fowl of the air, and over the cattle, and over all the earth, and over every
creeping thing that creepeth upon the earth. So God created man in his own
image; in the image of God created be him; male and female created he
them." "And the Lord God formed man of the dust of the ground, and
breathed into his nostrils the breath of life, and man became a living soul. And
the Lord God planted a garden eastward in Eden, and there be put the man whom he
had formed. And out of the ground made the Lord God to grow every tree that is
pleasant to the sight, and good for food; the tree of life also in the midst of
the garden, and the tree of the knowledge of good and evil." "And the
Lord God took the man, and put him into the garden of Eden, to dress, and to
keep it. And the Lord God commanded the man, saying, Of every tree of the garden
thou mayest freely eat; but of the tree of the knowledge of good and evil, thou
shalt not eat of it, for in the day that thou eatest thereof, thou shalt surely
We here have, in the beginning of the world, distinctly placed before us, as the parties to the covenant God, and man, the Creator, and the created, the Governor, and the governed. In the covenant itself, brief as it is, we have concentred all those primary, anterior, and eternal principles of truth, righteousness, and justice, which enter necessarily into the nature of the great God, and which must always pervade his government, under whatever dispensation; we have a full recognition of his authority to govern his intelligent creatures, according to these principles; and we have a perfect acknowledgment on the part of man, that in all things he is subject, as a rational and accountable being, to the will and direction of the infinitely wise and benevolent Creator. No part of a covenant therefore, in its proper sense, is wanting. And it is further to be observed that its great principles were not only outwardly proclaimed, they also written in the consciences of men, as they were upon that of all other intelligences; and that they necessarily bind them all alike to the throne of Jehovah. In them we have plainly the sum of all moral and spiritual government, whether on earth or in heaven; among men or among angels; under the law or under the gospel. These exalted principles are indeed not peculiar to the covenant of works. They enter fully, also, into all the other covenants recorded in the divine word. They are the same that were met, honored, and fulfilled on our behalf, by the righteousness and merits of Jesus Christ our Lord.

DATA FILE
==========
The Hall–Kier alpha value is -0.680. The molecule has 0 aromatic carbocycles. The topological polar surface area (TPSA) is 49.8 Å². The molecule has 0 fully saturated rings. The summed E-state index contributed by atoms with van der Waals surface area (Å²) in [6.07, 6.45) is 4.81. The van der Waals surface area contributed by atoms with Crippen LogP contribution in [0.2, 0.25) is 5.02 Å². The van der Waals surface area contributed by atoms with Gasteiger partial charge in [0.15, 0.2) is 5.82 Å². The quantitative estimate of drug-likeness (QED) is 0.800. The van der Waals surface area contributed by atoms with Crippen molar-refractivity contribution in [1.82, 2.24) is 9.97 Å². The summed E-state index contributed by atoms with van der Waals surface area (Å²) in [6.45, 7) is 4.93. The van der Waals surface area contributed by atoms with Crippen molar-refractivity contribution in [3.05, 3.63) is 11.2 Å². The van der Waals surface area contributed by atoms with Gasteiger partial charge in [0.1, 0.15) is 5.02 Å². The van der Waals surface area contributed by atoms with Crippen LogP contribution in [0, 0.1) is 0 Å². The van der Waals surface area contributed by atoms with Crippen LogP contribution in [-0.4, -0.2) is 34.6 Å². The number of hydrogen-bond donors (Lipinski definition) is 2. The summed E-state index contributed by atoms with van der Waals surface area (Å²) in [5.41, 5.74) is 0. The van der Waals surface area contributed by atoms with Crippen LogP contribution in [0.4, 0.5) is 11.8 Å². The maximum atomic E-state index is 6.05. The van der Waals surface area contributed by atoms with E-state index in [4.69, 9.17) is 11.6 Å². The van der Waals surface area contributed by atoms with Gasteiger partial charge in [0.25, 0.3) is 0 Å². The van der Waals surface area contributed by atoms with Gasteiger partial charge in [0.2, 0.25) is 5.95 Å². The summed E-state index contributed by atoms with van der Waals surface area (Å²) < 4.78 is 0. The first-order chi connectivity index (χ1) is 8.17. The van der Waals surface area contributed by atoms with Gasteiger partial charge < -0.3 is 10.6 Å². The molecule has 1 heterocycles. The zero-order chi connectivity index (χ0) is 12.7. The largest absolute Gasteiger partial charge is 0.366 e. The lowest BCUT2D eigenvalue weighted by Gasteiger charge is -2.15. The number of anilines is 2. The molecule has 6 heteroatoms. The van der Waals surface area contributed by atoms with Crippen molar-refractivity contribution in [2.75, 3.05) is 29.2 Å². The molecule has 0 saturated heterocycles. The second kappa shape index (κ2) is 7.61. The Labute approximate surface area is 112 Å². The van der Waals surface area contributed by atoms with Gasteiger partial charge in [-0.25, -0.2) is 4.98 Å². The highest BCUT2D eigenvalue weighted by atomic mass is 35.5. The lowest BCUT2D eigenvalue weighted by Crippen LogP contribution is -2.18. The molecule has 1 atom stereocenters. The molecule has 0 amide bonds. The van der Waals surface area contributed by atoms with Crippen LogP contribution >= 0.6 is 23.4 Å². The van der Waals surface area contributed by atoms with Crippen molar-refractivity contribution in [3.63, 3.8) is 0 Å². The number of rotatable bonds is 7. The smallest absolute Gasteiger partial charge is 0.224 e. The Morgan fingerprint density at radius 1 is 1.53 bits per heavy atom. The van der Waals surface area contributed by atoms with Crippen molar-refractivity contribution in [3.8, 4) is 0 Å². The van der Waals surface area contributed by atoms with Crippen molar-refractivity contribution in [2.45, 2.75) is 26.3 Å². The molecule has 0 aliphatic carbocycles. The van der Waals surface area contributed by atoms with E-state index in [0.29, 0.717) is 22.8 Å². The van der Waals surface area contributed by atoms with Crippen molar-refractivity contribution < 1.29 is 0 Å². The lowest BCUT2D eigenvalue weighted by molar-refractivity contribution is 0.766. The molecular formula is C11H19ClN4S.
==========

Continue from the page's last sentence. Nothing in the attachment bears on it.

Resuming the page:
That the covenant of works is connate with man and that its principles are by him every where recognised, appear in the traces of it, still discernible in his soul. From this source it is, in part at least, that even the heathen themselves, however dark and ignorant, have some glimmerings of light from heaven, so that an apostle could say ? "These having not the [written] law, are a law unto themselves, who show the law written in their hearts, their conscience also bearing witness, and their thoughts meanwhile accusing, or else excusing one another."5 Carried out in its principles, this is the covenant that governs all the relations between man and man, and between man and his Maker. Its substance is love, and it is set forth in both the Old Testament and the New, as descriptive of the state of mind to which all men must return, before we can be fully prepared for heaven and glory. This fact is thus inculcated by our Lord Jesus Christ:- "Thou shalt love the Lord thy God with all thy heart, and with all thy soul, and with all thy strength," "and thy neighbors as thyself."6 And its sufficiency is declared by his apostle: "Love is the fulfilling of the law."7 In its nature, it is an exact reflection of the moral perfections of God, and its observance is the highest distinction of which man is capable.
The covenant of works demanded as its conditions, perfect obedience.